The case against cryptocurrencies in the metaverse

This newsletter has already asked if encryption is it will be fundamental to the metaversebut it is a question worth revisiting.

The pro-crypto argument is that technology is the only way to secure digital property rights. ace up Andressen Horowitz’s note on the “essential ingredients” of the metaverse puts it “True digital property rights were not possible before the advent of cryptography, blockchain technology and related innovations such as NFTs.” Think of the recent craze for metaverse real estate: The NFT is a certificate of authenticity that acts as a “deed” for one’s “home”. This principle could therefore apply to anything from your avatar’s clothes to his virtual car to anything else used in a virtual world.

But Minecraft, one of the largest metaverse-like spaces, simply NFT banditsdirectly accusing them of being vehicles of financialization “inconsistent with the long-term joy and success of [their] Players. “Does this make the game outlier or ahead of the curve?

I spoke to Liron Shapira, an investor, entrepreneur, founder of the relationship coaching app “Relationship Hero” – and an outspoken crypto skeptic and Twitter boxer, asking him to evaluate the relative merits of the Web3 metaverse booster claims.

“It’s such a classic case of abstract reasoning that it sounds like it makes sense on an abstract level, but then when you open it up and get more specific it dissolves,” Shapira said of the argument that blockchain is the key to interoperability and Freedom from Big The strange grip of technology on our data. “It’s kind of nice to think what would happen if you didn’t have to trust me [those companies]but in practice it’s not a big deal … their examples don’t make a compelling case. “

A good example of Shapira’s argument came in his own January debate with Balaji Srivasan, a former partner of Andressen Horowitz (and former CTO of Coinbase) who argues that blockchain is a technology that changes the world. Shapira asked Srinivasan why use blockchain for registration or fundraising, for example, when DocuSign and Kickstarter are working well? Sophisticated payment systems already exist for digital financial transactions; why add another layer of obfuscation based on the “portfolio”? (Srinivasan’s counter-argument: that the programmable nature of blockchains makes them particularly valuable for facilitating the flow of money and increasing the number of possible transactions on it.)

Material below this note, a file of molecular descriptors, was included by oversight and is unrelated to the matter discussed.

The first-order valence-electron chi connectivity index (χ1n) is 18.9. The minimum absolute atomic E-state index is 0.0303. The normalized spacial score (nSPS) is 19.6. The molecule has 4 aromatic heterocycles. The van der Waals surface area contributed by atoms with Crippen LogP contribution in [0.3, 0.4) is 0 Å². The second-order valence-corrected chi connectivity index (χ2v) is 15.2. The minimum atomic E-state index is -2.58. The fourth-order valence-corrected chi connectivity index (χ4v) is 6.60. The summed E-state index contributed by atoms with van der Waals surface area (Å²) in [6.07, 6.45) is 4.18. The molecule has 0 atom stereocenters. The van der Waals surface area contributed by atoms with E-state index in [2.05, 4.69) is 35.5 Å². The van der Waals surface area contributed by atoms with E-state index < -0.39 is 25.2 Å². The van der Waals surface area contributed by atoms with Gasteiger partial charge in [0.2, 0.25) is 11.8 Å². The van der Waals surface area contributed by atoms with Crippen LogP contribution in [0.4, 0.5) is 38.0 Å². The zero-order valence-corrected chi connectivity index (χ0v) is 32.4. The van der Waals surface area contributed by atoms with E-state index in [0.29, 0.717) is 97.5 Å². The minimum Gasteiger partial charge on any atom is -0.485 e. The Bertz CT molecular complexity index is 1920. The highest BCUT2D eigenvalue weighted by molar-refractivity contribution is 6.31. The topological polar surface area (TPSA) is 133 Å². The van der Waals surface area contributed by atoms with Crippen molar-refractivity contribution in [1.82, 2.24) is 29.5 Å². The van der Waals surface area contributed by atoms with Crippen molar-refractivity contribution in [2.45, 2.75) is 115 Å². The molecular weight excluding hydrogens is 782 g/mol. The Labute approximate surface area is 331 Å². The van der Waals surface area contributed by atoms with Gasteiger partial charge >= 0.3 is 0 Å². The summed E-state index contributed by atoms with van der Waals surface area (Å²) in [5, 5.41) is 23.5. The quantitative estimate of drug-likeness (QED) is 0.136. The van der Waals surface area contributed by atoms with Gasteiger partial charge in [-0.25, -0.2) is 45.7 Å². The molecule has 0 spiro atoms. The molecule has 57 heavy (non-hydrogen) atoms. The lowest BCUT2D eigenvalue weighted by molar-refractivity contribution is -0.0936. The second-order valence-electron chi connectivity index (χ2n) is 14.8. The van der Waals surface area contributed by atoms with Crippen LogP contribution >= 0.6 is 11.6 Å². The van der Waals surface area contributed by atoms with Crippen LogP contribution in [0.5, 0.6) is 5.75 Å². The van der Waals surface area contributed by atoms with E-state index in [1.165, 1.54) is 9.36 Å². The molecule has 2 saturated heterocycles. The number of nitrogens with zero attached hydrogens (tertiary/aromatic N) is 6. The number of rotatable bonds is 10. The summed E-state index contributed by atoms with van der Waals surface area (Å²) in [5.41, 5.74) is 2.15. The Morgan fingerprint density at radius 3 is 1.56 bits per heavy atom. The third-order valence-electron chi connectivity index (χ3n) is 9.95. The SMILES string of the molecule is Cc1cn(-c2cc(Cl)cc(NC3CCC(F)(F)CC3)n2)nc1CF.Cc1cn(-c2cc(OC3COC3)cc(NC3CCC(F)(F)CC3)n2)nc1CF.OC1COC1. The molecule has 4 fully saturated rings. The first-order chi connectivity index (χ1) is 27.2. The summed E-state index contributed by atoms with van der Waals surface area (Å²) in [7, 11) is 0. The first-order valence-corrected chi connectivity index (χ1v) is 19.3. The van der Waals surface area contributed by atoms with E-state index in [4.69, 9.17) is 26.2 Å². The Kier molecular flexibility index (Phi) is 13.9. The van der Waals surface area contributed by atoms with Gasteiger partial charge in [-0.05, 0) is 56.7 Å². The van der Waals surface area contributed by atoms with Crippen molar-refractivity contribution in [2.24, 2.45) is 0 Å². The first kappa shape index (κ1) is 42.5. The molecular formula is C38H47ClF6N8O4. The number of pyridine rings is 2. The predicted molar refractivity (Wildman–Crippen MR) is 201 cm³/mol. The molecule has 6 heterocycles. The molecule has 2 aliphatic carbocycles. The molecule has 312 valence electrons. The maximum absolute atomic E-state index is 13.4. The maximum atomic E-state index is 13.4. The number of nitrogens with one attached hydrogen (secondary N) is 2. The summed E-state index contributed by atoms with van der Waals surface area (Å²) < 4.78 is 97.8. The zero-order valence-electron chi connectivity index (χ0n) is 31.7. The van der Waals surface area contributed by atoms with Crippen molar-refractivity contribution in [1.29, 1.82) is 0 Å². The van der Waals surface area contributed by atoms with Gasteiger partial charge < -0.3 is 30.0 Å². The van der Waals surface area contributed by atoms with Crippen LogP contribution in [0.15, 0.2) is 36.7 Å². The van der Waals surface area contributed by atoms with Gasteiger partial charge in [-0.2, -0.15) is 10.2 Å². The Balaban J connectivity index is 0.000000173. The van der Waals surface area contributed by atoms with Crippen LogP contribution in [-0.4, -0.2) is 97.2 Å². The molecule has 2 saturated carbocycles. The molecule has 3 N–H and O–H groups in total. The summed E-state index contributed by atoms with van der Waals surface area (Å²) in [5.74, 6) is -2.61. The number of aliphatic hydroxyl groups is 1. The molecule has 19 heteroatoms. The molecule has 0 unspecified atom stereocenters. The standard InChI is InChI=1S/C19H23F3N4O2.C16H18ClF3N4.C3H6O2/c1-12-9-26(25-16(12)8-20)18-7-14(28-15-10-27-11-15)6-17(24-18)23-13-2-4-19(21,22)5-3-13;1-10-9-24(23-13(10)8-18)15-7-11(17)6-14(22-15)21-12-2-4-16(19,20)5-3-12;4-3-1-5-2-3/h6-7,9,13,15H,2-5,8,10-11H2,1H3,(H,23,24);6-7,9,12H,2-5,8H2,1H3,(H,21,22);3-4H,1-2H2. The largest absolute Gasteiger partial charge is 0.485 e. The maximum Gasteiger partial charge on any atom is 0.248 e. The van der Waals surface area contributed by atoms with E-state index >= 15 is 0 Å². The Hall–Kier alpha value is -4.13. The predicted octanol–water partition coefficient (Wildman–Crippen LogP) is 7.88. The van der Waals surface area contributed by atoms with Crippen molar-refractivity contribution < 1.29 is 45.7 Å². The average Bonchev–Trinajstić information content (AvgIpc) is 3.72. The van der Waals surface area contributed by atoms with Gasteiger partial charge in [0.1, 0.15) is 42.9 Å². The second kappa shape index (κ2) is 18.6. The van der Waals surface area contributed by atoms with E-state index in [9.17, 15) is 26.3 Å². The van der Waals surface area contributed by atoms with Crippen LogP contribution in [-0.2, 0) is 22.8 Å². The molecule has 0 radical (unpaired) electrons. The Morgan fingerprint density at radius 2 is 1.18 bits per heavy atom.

But you don’t have to be a well-rounded crypto evangelist like Srinivasan to see technologies as potentially complementary. When I spoke with Matteo Palla when his book comes out “The Metaverse“- describing both the advantages and disadvantages of Web3 / metaverse integration without taking a stand – he said he sees the potential of the technology to make users less dependent on large companies, but is in tune with gamers and other consumers who simply they see it as a gain scheme (the same case the “Minecraft” developers announced their NFT ban).

And it’s not just the players that cryptocurrency’s reputation is on the decline right now, given the market crash and the growing likelihood of a regulatory crackdown. In light of this, it is easy to imagine that gigantic corporations keep their distance (especially considering those of Meta tortured history with cryptocurrencies).

The best argument for the instrumentality of cryptocurrencies in the metaverse would be a demonstrated everyday and ubiquitous use for it, but virtual real estate is more of a speculative ball than a high-impact app like Google Maps or, well, Facebook. Perhaps a new use will emerge, but as the two technologies develop, their relationship resembles less the interdependence and more the overlap of the good old style.